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Designing RC-controlled vehicle collision avoidance systems

Posted: 08 Mar 2016     Print Version  Bookmark and Share

Keywords:Silego  vehicle collision avoidance system  RC car  GPAK4 

Around the middle of last year, the folks at Silego offered 25 free GPAK4 development kits to whoever could tempt me with the tastiest of tempting ideas for GPAK4-related projects. As you may recall, I tend to think of GPAKs as teeny-tiny mixed-signal FPGAs that you can design and program in just a few minutes and that cost only a few cents each. The idea was for Embedded.com and EETimes.com community members to email me to tell me why they deserved one of these little beauties—to excite me and delight me with descriptions of the amazing hobby or work projects for which they might feature one or more GPAK devices.

Once Silego had dispatched the development kits, it wasn't long before one of the lucky recipients, J.R. Stoner, showed us how to implement a GPAK-based multi-peripheral controller. Sometime later, this was followed by Wojciech (Wojtek) Rynczuk's GPAK-based light-following device.

In turn, this was followed by the release of the GPAK5 family, whose members boast on-chip asynchronous state machine (ASM) and I2C communications capabilities. And then, Victoria Yatskulyak from Silego emailed me to say: "Hi Max, take a look at this video showing an RC-controlled vehicle collision avoidance system implemented using a GPAK4 device."

How cool! I immediately responded to Victoria saying: "I love it. Can you get someone to describe this is more detail and include the GPAK4 design file so others can download it and play with it?" All of which brings us up to a few days ago, when I received the following from the guys and gals of Silego's application team:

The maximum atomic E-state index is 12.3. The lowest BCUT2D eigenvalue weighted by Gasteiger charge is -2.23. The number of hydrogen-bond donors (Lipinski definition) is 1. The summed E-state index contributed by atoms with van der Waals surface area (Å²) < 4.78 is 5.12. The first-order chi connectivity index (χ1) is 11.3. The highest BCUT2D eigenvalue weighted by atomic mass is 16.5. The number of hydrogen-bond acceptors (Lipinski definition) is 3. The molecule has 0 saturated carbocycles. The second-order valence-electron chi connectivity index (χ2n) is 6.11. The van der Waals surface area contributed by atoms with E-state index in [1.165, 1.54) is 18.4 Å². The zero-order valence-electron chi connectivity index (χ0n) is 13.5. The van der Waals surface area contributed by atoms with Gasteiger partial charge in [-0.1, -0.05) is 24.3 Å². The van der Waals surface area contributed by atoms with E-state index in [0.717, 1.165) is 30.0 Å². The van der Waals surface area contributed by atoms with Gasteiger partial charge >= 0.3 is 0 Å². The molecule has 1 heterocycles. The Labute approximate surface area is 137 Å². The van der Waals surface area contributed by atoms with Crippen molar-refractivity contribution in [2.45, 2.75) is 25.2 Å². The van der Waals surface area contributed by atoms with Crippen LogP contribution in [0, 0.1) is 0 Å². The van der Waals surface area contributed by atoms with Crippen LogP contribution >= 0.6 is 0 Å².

Few activities offer such unencumbered joy as racing RC cars. Zipping through neighbourhood streets with impossibly tight handling, RC cars weave around ankles and other obstacles until the inevitable miscalculation, slightest loss of traction, or lapse in depth perception leads to a collision. More often than not this means the end of the fun, a dent in the wallet, and maybe even a sore ankle or shin. But this is 2016. Modern luxury cars have collision avoidance systems, so why not RC cars?

Collision avoidance system

Figure 1: Block diagram of collision avoidance system (Source: Silego)

We—the applications engineers at Silego Technology—have devised a way to solve this issue using a fourth-generation member of Silego's flagship GPAK product, thereby saving you money, heartache and Band-Aids. GPAK is an incredibly small, programmable, mixed-signal IC designed to implement a variety of circuits, including glue logic, timing adjustments, IO expanders and more, thereby enabling designers to add features and differentiation to already highly integrated systems. GPAK devices are available in a wide variety of resource configurations and packages. With components like counters, delays, look-up-tables, digital comparators, PWMs, internal oscillators, and more, we were able to implement an ultrasonic collision avoidance system with the following features in the SLG46620V GPAK 4: a remote switch to enable/disable the collision avoidance system; stopping distance proportional to the car's speed (throttle input); front LEDs to indicate system status; and rear LED brake lights.

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